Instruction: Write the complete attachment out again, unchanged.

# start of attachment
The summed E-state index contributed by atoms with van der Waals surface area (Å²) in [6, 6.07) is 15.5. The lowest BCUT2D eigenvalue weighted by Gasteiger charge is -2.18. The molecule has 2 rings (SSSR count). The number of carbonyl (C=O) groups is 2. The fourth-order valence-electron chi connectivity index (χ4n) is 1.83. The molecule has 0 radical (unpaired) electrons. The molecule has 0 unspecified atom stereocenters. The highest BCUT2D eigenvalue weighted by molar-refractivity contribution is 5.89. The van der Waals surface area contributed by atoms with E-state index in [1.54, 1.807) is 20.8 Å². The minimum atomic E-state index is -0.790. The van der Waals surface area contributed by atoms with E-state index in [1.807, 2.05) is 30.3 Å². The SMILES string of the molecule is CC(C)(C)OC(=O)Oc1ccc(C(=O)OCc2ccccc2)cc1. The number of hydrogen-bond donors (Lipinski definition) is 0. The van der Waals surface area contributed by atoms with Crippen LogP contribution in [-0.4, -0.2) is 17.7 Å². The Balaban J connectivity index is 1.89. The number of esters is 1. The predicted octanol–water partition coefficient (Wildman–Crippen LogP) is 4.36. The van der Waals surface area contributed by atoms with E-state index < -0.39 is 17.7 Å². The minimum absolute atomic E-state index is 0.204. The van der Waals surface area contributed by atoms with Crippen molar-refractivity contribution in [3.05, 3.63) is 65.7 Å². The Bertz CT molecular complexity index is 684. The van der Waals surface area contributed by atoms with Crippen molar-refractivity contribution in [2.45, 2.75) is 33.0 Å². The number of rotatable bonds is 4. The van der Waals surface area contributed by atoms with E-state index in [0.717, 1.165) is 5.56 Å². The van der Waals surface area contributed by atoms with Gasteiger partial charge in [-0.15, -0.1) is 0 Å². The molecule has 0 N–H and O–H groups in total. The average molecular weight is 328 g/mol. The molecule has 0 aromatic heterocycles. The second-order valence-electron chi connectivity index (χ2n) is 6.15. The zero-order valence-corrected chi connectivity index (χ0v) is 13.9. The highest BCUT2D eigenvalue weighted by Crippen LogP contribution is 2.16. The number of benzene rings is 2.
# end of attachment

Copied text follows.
The summed E-state index contributed by atoms with van der Waals surface area (Å²) in [6, 6.07) is 15.5. The lowest BCUT2D eigenvalue weighted by Gasteiger charge is -2.18. The molecule has 2 rings (SSSR count). The number of carbonyl (C=O) groups is 2. The fourth-order valence-electron chi connectivity index (χ4n) is 1.83. The molecule has 0 radical (unpaired) electrons. The molecule has 0 unspecified atom stereocenters. The highest BCUT2D eigenvalue weighted by molar-refractivity contribution is 5.89. The van der Waals surface area contributed by atoms with E-state index in [1.54, 1.807) is 20.8 Å². The minimum atomic E-state index is -0.790. The van der Waals surface area contributed by atoms with E-state index in [1.807, 2.05) is 30.3 Å². The SMILES string of the molecule is CC(C)(C)OC(=O)Oc1ccc(C(=O)OCc2ccccc2)cc1. The number of hydrogen-bond donors (Lipinski definition) is 0. The van der Waals surface area contributed by atoms with Crippen LogP contribution in [-0.4, -0.2) is 17.7 Å². The Balaban J connectivity index is 1.89. The number of esters is 1. The predicted octanol–water partition coefficient (Wildman–Crippen LogP) is 4.36. The van der Waals surface area contributed by atoms with E-state index < -0.39 is 17.7 Å². The minimum absolute atomic E-state index is 0.204. The van der Waals surface area contributed by atoms with Crippen molar-refractivity contribution in [3.05, 3.63) is 65.7 Å². The Bertz CT molecular complexity index is 684. The van der Waals surface area contributed by atoms with Crippen molar-refractivity contribution in [2.45, 2.75) is 33.0 Å². The number of rotatable bonds is 4. The van der Waals surface area contributed by atoms with E-state index in [0.717, 1.165) is 5.56 Å². The van der Waals surface area contributed by atoms with Gasteiger partial charge in [-0.15, -0.1) is 0 Å². The molecule has 0 N–H and O–H groups in total. The average molecular weight is 328 g/mol. The molecule has 0 aromatic heterocycles. The second-order valence-electron chi connectivity index (χ2n) is 6.15. The zero-order valence-corrected chi connectivity index (χ0v) is 13.9. The highest BCUT2D eigenvalue weighted by Crippen LogP contribution is 2.16. The number of benzene rings is 2.